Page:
There is no debate concerning the significance of Black teachers. Black teachers are important for the outcomes of Black students; both inside and outside the classroom. In addition, Black teachers are not only preferred by Black students, but also by white students and other students of color.
Considering those truth, various efforts nationwide have begun the work of increasing the number of Black teachers in America’s classrooms. Some efforts are led by non-profit organizations like the Center for Black Educator Development. Other efforts are happening at the district level – educators are attempting to add more Black teachers.
However, I am not sure if they know how best to do that. For example, a gentleman reached out to me the via email to inquire about how his district can attract more Black teachers, specifically because his district had increased its Black student enrollment. An employee for his school district in Pocono, PA, he said that his district checked off all the boxes – that was a concern off the top, but I digress.
He said his district created an environment where Black children felt safe and nurtured, that their curricula are affirming of Black identities and that the Black teachers, as well as parents, have few complaints about how the district educates Black children and how it treats Black children, Black families, and Black educators.
Of course, this guy could just be blowing smoke up my you nowhere with the narrative of “we’re doing everything right.” What he’s telling me may not be the case. But let’s assume that it is the case; it’s how I moved the conversation forward with this gentleman. I asked, if all those things are true, why don’t you believe you can attract Black teachers? His response was because Black teachers seem to desire teaching Black students in Black communities.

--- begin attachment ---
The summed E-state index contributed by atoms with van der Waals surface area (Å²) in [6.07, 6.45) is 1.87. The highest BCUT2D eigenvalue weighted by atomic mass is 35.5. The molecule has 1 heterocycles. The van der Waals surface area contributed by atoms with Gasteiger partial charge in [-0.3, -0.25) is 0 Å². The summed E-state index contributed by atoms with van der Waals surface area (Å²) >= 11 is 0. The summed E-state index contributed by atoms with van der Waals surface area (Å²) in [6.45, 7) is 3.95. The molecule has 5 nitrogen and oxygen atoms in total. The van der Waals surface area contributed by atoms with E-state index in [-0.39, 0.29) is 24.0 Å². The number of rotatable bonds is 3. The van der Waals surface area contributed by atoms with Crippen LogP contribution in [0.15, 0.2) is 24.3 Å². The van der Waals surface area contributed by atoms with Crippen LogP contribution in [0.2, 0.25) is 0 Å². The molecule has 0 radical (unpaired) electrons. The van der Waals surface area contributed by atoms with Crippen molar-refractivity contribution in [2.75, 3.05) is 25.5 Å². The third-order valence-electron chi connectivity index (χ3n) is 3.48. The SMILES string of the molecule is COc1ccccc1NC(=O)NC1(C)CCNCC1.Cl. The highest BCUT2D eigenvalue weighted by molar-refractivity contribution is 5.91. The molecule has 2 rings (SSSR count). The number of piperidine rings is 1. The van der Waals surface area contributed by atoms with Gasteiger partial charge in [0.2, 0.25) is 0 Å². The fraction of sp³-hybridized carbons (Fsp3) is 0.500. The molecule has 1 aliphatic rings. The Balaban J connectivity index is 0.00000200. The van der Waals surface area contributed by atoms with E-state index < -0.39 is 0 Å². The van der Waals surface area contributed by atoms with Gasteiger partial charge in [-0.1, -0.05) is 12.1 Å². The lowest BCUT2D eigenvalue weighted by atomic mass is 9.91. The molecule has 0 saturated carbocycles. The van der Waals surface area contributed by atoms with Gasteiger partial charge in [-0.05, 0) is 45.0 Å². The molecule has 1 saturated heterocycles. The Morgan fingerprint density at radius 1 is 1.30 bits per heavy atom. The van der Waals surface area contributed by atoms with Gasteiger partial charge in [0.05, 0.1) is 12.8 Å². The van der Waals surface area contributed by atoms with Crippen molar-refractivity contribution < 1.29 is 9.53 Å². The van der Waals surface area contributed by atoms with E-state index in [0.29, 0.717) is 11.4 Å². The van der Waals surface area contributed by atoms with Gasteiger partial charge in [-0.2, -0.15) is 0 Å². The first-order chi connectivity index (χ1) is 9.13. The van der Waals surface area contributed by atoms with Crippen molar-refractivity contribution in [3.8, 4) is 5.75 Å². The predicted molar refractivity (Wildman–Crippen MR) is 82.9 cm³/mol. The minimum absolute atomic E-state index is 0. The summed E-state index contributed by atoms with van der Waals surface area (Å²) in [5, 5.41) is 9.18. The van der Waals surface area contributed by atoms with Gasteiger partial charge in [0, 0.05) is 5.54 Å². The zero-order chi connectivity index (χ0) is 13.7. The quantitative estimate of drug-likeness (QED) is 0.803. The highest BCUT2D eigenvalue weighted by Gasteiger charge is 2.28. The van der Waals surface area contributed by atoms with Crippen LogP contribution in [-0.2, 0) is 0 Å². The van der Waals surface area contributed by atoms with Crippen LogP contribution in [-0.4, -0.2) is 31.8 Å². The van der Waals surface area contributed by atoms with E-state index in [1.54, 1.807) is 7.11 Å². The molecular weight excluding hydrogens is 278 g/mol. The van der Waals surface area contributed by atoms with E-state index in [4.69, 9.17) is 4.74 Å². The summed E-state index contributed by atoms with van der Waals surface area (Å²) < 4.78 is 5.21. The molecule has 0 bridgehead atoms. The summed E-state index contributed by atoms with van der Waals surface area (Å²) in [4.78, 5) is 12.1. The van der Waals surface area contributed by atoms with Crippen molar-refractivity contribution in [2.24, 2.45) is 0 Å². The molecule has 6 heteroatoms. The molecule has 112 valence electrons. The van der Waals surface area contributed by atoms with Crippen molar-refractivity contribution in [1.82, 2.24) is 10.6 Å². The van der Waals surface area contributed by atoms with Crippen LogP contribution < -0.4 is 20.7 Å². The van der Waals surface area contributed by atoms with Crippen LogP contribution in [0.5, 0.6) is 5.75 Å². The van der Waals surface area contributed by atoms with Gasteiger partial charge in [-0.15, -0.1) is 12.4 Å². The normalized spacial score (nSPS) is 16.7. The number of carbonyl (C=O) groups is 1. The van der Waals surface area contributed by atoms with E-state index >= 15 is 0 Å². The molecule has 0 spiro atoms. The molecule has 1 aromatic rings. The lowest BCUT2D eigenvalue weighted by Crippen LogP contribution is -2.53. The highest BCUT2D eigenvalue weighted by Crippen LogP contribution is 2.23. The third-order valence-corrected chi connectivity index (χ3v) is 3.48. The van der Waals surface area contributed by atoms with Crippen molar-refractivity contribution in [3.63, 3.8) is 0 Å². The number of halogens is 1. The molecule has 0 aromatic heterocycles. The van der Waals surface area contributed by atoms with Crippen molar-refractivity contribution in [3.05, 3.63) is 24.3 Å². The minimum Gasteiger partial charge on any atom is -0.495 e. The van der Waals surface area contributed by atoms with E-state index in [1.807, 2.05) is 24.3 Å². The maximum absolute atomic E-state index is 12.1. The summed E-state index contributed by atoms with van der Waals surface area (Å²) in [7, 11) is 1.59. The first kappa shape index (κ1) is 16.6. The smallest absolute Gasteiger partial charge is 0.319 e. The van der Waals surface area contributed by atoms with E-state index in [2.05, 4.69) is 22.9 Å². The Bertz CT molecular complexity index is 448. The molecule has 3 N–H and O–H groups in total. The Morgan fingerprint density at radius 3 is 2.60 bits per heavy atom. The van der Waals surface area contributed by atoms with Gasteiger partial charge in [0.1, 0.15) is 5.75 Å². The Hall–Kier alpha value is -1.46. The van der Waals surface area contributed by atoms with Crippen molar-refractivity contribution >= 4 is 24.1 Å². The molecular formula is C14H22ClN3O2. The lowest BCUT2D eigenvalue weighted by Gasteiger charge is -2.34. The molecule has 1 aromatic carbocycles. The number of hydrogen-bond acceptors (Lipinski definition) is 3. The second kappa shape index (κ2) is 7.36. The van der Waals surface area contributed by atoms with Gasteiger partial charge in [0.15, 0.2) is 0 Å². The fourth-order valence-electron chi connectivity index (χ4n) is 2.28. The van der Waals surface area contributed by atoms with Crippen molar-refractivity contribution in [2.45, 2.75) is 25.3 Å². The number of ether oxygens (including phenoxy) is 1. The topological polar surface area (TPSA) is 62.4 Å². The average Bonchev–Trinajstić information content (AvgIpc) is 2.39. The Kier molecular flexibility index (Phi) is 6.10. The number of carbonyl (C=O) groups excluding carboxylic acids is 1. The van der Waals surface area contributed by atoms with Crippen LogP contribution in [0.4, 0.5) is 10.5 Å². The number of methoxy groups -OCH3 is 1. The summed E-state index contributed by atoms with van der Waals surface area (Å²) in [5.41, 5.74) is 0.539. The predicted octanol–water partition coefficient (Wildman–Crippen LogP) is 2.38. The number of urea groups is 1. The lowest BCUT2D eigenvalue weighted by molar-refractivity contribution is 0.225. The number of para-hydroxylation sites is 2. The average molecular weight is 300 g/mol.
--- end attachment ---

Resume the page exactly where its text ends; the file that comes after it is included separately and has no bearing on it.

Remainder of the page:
On the face of it, he wasn’t necessarily wrong.
I can say from personal experience, when I became a teacher, I couldn’t think of anywhere I wanted to be more than in Camden, New Jersey. My roots as an individual are in Camden. My family is from the city, many of the friends that I grew up with are from the city… I desired to teach young people from the city.
What’s also true is that for Black folks, the Poconos are a nice place to vacation. Living there is something entirely different.
But what really stood out was that the gentlemen offered the same timeless refrain to explain the lack of Black applicants, that there aren’t enough Black teacher applicants to meet their demand, or at the very least not enough applying to his district. So, it was there that I chimed in.
I told him that like any profession, attracting candidates requires that an organization considers numerous factors, including salary, organizational culture, and the feel of the community – that especially matters if candidates will have to relocate. When it comes to Black people, those things matter but what also matters is how Black people (students, educators, and parents) are regarded.
Is our presence valued?
Are our opinions and/or suggestions valued, taken under consideration, or accepted and implemented?
The gentleman felt that I was blaming his district for the lack of interest in his district, reiterating that his district was doing the work and that the Black people within (teacher and parents specifically), could vouch for his district. I responded with the following: